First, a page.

Tuesday, April 19, 2005

Where Are You Going…What’s Holding You Back?

By Dan Miller

There is a season in every year when boat owners pull their boats out of the water and put them in dry dock. Certainly not what boats are known for, but a necessary process nonetheless. Over time, various forms of debris accumulate on the hull. Foreign particles and parasites attach themselves to the hull, hoping for a free ride, but creating increased resistance to the smooth flow of water and slowing down the boat itself.

We all experience this process of build-up, sometimes in ways that are slow and difficult to detect. Inaccurate beliefs, unhealthy assumptions, lack of pure faith, succumbing to criticisms and feeling defeat may cause us to slow down and limit our effectiveness. We may even become numb to our original values, dreams and passions. A job loss, financial pressure, low self-esteem and feeling stuck can literally stop us from moving forward.

“He who cannot endure the bad, will not live to see the good.” Jewish proverb

Immediately following a recent seminar on following your dreams I had a man approach me with a questioning look in his eyes. He explained that he had been a pharmacist for 17 years – and in that period of time had totally lost touch with his dreams. He is an example of what I call the “frog in the kettle” phenomenon. We know that if you drop a frog in hot water, he’ll jump back out immediately. But put that frog in lukewarm water, slowly turn up the heat, and he’ll cook to death without moving.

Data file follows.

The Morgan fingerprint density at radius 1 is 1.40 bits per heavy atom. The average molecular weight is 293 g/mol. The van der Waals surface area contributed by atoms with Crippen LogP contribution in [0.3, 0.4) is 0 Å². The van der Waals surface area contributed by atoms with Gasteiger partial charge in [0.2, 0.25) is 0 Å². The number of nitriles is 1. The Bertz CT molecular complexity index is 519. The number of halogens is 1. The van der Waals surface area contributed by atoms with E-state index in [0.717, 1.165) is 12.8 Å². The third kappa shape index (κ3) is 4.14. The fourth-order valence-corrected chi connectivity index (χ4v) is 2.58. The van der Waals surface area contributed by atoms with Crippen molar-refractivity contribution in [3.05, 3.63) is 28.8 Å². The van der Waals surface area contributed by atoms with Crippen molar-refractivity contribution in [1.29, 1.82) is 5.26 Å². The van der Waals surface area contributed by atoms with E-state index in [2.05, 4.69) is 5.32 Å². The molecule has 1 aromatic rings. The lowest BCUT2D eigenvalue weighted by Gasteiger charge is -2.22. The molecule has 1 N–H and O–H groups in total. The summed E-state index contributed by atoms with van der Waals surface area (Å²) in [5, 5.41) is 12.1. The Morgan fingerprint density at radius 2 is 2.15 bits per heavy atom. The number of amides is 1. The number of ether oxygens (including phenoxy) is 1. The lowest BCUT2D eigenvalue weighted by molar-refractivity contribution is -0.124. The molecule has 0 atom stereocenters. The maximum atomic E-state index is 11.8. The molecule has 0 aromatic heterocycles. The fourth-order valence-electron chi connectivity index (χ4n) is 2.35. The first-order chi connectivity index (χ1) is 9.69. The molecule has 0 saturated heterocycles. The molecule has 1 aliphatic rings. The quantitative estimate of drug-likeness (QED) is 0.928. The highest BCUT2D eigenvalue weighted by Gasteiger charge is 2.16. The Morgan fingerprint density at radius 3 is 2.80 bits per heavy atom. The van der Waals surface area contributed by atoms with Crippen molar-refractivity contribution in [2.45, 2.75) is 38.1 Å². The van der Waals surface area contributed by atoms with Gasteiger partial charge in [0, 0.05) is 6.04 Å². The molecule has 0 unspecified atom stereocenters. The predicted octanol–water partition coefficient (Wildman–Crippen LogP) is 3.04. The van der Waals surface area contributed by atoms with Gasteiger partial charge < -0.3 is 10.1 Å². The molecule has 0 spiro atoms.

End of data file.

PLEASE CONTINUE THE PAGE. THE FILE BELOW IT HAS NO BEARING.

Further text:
Maybe it’s time for you to strip the boat. Put yourself in dry dock and commit to removing all the debris that has accumulated on the hull of your life. Take a fresh look at where you are and where you are going. Hopefully you’ll uncover those old childlike dreams once again. The vulnerability of stripping down to the hull may feel threatening, but it’s not as threatening as continuing to drag along through life with the weight of unfulfilled dreams and the baggage of misdirected activity.

Business, relationship, financial and health failures often bring us to this point of weakness. And yet it is there that we have the freshest opportunities for new, invigorating growth. Embrace these times as opportunities for reflection, rest and meditation, confident that on the other side will be renewed strength.

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